Recently I worked on a small data center design of about thirty racks that involved a fair amount of Cisco network kit. It wasn't a complex network, didn't have any special performance, latency or reliability requirements, and didn't use converged networking. It took about a day to lay out the basic network requirements in ports, locations and rough cabling outline. The next step was to select the Cisco switch models for the data center network core. I prepared the following list of six Cisco data center switch options only to quickly figure out that going low-end was probably the best bet:
1. Cisco 3750 switch stack
2. Catalyst 4500 chassis switch
3. Catalyst 6500 chassis switch
4. Nexus 5000/2000 FEX switching
5. Nexus 7000/2000 FEX switching
6. Nexus 7000 switching
Cisco strongly promotes the last four options, but the first two options are cheaper and go far. After all, a stack of 3750 switches will have the port density and routing to support a lot of servers. What's more, the Catalyst 4500 is a very good choice for data center networking now that it supports a cross-bar fabric and the software quality has finally reached acceptable levels for critical applications. It also has good port density. This makes the last four options much more difficult to justify.
Read more of Greg's
Ethereal Mind blog
Greg's tech notes on Juniper QFabric
Greg picks apart the Data Centre Fabric symposium
If the customer is willing to consider a stackable, top-of-rack solution that has good 10 Gigabit support, then the Nexus 5000 at the network core with a Nexus 2000 as the access layer is also a good solution. However, after fifteen years of marketing, the message about chassis performance and stability (real or imagined) means that this is a difficult product to promote. Many people will not consider rackable switches for a data center core.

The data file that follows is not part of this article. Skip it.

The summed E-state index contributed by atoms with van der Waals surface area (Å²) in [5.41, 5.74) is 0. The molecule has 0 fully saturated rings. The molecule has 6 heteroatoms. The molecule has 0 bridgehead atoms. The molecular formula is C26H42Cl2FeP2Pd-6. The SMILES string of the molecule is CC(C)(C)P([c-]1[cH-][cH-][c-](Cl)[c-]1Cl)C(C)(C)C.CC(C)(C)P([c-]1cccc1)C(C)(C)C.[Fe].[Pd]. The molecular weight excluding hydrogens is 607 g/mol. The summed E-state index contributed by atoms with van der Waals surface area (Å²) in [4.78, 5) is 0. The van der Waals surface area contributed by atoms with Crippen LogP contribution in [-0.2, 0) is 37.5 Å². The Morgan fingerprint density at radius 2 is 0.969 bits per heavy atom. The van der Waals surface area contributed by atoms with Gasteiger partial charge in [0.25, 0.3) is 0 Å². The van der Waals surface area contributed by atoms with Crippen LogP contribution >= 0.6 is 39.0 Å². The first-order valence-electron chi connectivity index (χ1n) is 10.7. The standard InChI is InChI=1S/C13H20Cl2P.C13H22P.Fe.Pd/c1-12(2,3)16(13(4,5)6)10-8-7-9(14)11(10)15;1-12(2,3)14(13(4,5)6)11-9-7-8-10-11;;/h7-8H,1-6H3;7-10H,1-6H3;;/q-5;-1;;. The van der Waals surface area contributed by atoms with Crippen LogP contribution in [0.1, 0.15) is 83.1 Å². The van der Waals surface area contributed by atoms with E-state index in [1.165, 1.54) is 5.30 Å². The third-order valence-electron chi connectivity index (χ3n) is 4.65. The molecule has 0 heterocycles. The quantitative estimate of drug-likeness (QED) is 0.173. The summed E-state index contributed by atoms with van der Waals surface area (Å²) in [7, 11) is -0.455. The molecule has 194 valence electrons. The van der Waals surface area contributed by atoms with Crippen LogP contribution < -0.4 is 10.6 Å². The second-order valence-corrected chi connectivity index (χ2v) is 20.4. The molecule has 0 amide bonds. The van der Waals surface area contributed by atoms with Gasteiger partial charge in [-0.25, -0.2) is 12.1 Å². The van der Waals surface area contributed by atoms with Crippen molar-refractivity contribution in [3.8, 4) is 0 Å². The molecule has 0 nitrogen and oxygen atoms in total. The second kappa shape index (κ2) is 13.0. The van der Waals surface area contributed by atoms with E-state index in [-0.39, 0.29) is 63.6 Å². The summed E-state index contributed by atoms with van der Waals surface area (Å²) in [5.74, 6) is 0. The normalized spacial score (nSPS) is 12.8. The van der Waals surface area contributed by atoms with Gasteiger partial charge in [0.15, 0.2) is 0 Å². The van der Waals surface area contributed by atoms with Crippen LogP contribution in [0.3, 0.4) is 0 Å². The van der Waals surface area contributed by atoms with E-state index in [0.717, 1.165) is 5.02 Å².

Why Catalyst 6500 shouldn't be your data center network option
The Catalyst 6500 is a product at the end of its strategic life. The recent Supervisor 2T upgrades represent the sunset phase of this chassis lifecycle, and Cisco appears to be closing down the development of the Service Modules, which are a key business driver for many companies. Even though Cisco has announced 10 years of support, I believe that buying a Catalyst 6500 today is like buying an obsolete product.
Nexus 7000 still has issues
The Nexus 7000 is similarly priced to the Catalyst 6500 and is a new product with a long term future and many excellent features. However, Cisco's reputation for poor software quality means that even after three years on the market, many of Cisco's most faithful customers are reluctant to adopt the new product for fear of Cisco software bugs. Another concern is the slow delivery of features for the Nexus 7000 such as MPLS, Service Modules and BGP.
Read more Fast Packet bloggers
HP's OpenFlow is a move away from the “tyranny of CLI”
Are networking vendors doing enough to prevent software bugs?
With edge software overlays, is network fabric just for raw bandwidth?
Additionally, I find significant confusion between the Nexus 7000 and the Catalyst 6500. Many customers see the Nexus 7000 as too complicated, with high-end features that are not necessary.
Too many Cisco products, too much money spent choosing one!
Ultimately, Cisco has too many data center network products that have enormous overlap. While there are differences between each of these products in terms of performance, features and even reliability, it's also true that some of the differences that Cisco promotes appear to be shallow. By filling many niches and flooding competing products into the market, Cisco can dominate all product decisions.
In the end, the time spent selecting products was costly. The meetings, research and discussions included professional services time that added 30% of the purchase price of the equipment. No wonder customers are reluctant to buy new products.